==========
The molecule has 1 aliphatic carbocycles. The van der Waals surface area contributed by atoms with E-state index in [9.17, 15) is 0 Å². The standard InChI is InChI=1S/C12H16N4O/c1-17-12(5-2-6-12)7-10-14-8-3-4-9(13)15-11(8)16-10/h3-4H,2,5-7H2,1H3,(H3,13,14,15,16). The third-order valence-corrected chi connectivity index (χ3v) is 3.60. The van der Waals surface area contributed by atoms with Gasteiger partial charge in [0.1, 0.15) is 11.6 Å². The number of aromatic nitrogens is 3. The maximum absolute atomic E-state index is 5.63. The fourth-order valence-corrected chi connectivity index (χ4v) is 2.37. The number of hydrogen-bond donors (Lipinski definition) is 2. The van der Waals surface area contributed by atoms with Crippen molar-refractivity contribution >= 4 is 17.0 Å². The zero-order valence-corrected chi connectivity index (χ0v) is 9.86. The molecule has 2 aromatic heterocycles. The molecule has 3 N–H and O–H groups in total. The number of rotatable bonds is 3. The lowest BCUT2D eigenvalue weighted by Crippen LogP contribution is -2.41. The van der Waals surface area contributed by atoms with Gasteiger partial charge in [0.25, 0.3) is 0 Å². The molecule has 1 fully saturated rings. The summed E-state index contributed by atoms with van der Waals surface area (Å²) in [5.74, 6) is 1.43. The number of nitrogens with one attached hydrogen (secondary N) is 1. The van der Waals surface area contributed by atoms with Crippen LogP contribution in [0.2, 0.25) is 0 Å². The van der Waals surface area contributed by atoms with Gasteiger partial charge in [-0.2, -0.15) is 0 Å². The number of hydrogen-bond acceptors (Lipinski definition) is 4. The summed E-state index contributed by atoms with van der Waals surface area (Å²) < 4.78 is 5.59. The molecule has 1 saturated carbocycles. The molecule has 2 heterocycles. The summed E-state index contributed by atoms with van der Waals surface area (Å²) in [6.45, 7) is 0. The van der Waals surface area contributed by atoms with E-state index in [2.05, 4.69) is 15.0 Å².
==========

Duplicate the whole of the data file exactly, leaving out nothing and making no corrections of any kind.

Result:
The molecule has 1 aliphatic carbocycles. The van der Waals surface area contributed by atoms with E-state index in [9.17, 15) is 0 Å². The standard InChI is InChI=1S/C12H16N4O/c1-17-12(5-2-6-12)7-10-14-8-3-4-9(13)15-11(8)16-10/h3-4H,2,5-7H2,1H3,(H3,13,14,15,16). The third-order valence-corrected chi connectivity index (χ3v) is 3.60. The van der Waals surface area contributed by atoms with Gasteiger partial charge in [0.1, 0.15) is 11.6 Å². The number of aromatic nitrogens is 3. The maximum absolute atomic E-state index is 5.63. The fourth-order valence-corrected chi connectivity index (χ4v) is 2.37. The number of hydrogen-bond donors (Lipinski definition) is 2. The van der Waals surface area contributed by atoms with Crippen molar-refractivity contribution >= 4 is 17.0 Å². The zero-order valence-corrected chi connectivity index (χ0v) is 9.86. The molecule has 2 aromatic heterocycles. The molecule has 3 N–H and O–H groups in total. The number of rotatable bonds is 3. The lowest BCUT2D eigenvalue weighted by Crippen LogP contribution is -2.41. The van der Waals surface area contributed by atoms with Gasteiger partial charge in [0.25, 0.3) is 0 Å². The molecule has 1 fully saturated rings. The summed E-state index contributed by atoms with van der Waals surface area (Å²) in [5.74, 6) is 1.43. The number of nitrogens with one attached hydrogen (secondary N) is 1. The van der Waals surface area contributed by atoms with Crippen LogP contribution in [0.2, 0.25) is 0 Å². The van der Waals surface area contributed by atoms with Gasteiger partial charge in [-0.2, -0.15) is 0 Å². The number of hydrogen-bond acceptors (Lipinski definition) is 4. The summed E-state index contributed by atoms with van der Waals surface area (Å²) < 4.78 is 5.59. The molecule has 1 saturated carbocycles. The molecule has 2 heterocycles. The summed E-state index contributed by atoms with van der Waals surface area (Å²) in [6.45, 7) is 0. The van der Waals surface area contributed by atoms with E-state index in [2.05, 4.69) is 15.0 Å².